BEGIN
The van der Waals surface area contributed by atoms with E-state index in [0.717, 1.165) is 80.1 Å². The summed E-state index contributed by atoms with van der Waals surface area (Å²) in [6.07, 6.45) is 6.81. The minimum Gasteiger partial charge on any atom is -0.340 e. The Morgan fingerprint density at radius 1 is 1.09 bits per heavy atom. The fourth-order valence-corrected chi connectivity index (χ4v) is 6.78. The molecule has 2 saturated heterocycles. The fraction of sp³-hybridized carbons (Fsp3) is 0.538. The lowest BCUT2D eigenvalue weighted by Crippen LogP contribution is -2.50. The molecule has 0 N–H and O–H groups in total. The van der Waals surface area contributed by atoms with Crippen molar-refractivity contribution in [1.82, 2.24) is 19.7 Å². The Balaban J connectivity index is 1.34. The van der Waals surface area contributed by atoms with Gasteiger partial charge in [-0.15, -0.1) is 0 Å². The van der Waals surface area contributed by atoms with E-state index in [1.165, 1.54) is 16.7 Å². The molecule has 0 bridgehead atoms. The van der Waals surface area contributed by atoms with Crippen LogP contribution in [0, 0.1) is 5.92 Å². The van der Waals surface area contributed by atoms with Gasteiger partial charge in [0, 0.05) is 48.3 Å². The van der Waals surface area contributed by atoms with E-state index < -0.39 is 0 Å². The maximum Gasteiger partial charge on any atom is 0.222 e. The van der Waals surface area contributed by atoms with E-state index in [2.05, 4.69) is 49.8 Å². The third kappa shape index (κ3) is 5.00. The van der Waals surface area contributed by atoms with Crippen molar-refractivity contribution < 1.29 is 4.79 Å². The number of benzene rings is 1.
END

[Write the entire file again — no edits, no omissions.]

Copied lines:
The van der Waals surface area contributed by atoms with E-state index in [0.717, 1.165) is 80.1 Å². The summed E-state index contributed by atoms with van der Waals surface area (Å²) in [6.07, 6.45) is 6.81. The minimum Gasteiger partial charge on any atom is -0.340 e. The Morgan fingerprint density at radius 1 is 1.09 bits per heavy atom. The fourth-order valence-corrected chi connectivity index (χ4v) is 6.78. The molecule has 2 saturated heterocycles. The fraction of sp³-hybridized carbons (Fsp3) is 0.538. The lowest BCUT2D eigenvalue weighted by Crippen LogP contribution is -2.50. The molecule has 0 N–H and O–H groups in total. The van der Waals surface area contributed by atoms with Crippen molar-refractivity contribution in [1.82, 2.24) is 19.7 Å². The Balaban J connectivity index is 1.34. The van der Waals surface area contributed by atoms with Gasteiger partial charge in [-0.15, -0.1) is 0 Å². The van der Waals surface area contributed by atoms with E-state index in [1.165, 1.54) is 16.7 Å². The molecule has 0 bridgehead atoms. The van der Waals surface area contributed by atoms with Crippen LogP contribution in [0, 0.1) is 5.92 Å². The van der Waals surface area contributed by atoms with Gasteiger partial charge in [0, 0.05) is 48.3 Å². The van der Waals surface area contributed by atoms with E-state index < -0.39 is 0 Å². The maximum Gasteiger partial charge on any atom is 0.222 e. The van der Waals surface area contributed by atoms with E-state index in [2.05, 4.69) is 49.8 Å². The third kappa shape index (κ3) is 5.00. The van der Waals surface area contributed by atoms with Crippen molar-refractivity contribution < 1.29 is 4.79 Å². The number of benzene rings is 1.